Top CD Rates Remain Stable as Government Reopens and 1 Month Bond Rates Plummet
In the days leading up to the shutdown, short term bond yields skyrocketed while short term CD rates remained the same. On September 19, 1 month U.S. Treasury yields that averaged 0.00 percent had increased to 0.32 percent on October 15, two days before the government would have defaulted on the 17th.
1 Month Bond Rates and CD Rates
The best CD rates in our 1 month certificate of deposit rate database before the shutdown were at 0.15 percent. The best rates today are also at 0.15 percent. Once a deal was announced, one month Treasury yields fell to 0.14 percent and yesterday fell back down to the pre-crisis level of 0.01 percent.
For the past several years, both short term and long term CD rates were higher than the equivalent term bond rates. This is once again the case since 1 month bond rates have returned to the same level as they were last month.
Round 2 of Budget Negotiations in Early 2014
The current crisis has been averted but we may find ourselves back in the same mess early next year if some Tea Party folks have their way. The deal reached between Republicans and Democrats was a short term deal. They agreed to fund the government until January 15 and put off hitting the debt ceiling until February 7.
What will play out in early 2014 remains to be seen but it will be interesting. The Senate Minority leader, Mitch McConnell, defended the deal and slammed the tactics used by Senator Cruz and the Tea Party House Republicans. I do hope another crisis is averted and no further damage is done to this still-fragile economy.
Best CD Rates This Month
You already know the best 1 month rates are at 01.5 percent. Right now the best 3 month CD rates in our database are at 0.45 percent.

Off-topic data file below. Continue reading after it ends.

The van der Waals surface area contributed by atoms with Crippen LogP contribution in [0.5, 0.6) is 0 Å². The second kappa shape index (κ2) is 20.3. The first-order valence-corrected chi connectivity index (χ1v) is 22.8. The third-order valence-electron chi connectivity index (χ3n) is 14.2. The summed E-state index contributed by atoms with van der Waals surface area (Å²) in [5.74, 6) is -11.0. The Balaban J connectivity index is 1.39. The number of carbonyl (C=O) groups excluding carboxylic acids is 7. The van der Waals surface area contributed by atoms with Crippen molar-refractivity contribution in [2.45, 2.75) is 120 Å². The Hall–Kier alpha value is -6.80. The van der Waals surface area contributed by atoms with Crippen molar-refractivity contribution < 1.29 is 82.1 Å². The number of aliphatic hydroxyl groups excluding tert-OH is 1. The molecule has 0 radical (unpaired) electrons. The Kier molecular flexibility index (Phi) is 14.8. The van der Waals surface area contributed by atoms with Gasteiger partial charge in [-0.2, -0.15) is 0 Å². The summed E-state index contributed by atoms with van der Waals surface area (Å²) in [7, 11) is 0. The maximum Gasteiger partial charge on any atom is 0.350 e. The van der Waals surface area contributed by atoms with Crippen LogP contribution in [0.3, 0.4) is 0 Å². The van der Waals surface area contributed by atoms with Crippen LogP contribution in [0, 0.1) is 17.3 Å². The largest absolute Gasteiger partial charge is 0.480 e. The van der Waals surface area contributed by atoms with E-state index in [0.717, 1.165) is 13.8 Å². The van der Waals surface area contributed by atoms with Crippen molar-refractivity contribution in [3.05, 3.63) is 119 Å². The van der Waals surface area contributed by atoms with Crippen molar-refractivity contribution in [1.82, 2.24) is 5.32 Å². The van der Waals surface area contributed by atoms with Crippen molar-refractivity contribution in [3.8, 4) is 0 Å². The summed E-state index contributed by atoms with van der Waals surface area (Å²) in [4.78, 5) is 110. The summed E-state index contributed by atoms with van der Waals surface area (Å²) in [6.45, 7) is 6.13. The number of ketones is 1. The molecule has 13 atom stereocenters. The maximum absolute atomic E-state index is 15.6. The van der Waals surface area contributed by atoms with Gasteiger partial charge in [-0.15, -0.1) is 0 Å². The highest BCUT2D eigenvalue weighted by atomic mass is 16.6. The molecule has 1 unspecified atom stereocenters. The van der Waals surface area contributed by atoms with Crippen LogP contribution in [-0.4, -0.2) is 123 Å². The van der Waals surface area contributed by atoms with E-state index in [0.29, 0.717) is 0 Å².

The best 6 month rates in our database are the best deal overall when you consider the rate and term. The best 6 month CD rate right now is at 1.00 percent! That is much higher than rates on most 12 month certificates of deposit. The bank offering that rate and yield right now is Zions Direct. The highest CD rates on 1 year certificates of deposit are at 1.10 percent, slightly higher than the top 6 month rate.
When Will CD Rates Move Higher?
There is light at the end of the tunnel as long as the politicians don't ruin things. CD rates and all bank deposit rates are dependent upon the federal funds rate and when the fed funds rate is increased, deposit rates will also increase. While we don't know exactly when, thanks to the Federal Open Market Committee (FOMC), we can give a guesstimate. The FOMC says they plan to keep the fed funds rate at its current level, zero percent to ¼ percent until the nation's unemployment rate falls below 6.5 percent.
The August unemployment rate was at 7.3 percent, only 0.8 percent higher. The rate is expected to remain at 7.3 percent in the September report. We should have gotten the September report on October 4 but courtesy of the politicians closing the government won't get the numbers until October 22.
Before the shutdown, we estimated the rate would fall to 6.5 percent sometime in the spring of 2014, now that might have been put off by a few months. Our original forecast for when bank CD rates would increase was early summer 2014 but now it might not happen until late summer or early fall 2014. Many variables play into this and the shutdown and its aftereffects are yet to be fully realized.
Expect CD Rates to Move Sharply Higher When Rates Finally do Move Higher
When CD interest rates finally do move higher in 2014 it will have been almost 6 years that we have suffered with the lowest rates available in our lifetime.
When rates move higher, the increases will be rather quick and it won't take rip-roaring growth or high inflation to send rates higher. The fed funds rate at zero percent is so accommodating for growth. Just to get to a neutral rate where the fed isn't spurring growth will mean several 0.50 percent increases in the rate. This will probably happen before the end of 2014, so we could quite possibly see 12 month CD rates somewhere between 2 percent and 3 percent in just over a year.
That being said, one recommendation I can make right now is to not lock into a CD account of more than 1 year. If you lock in a low rate on a 2 year to 5 year CD account, you will miss out on higher rates. The alternative is having to cash in early and incur an early withdrawal penalty.
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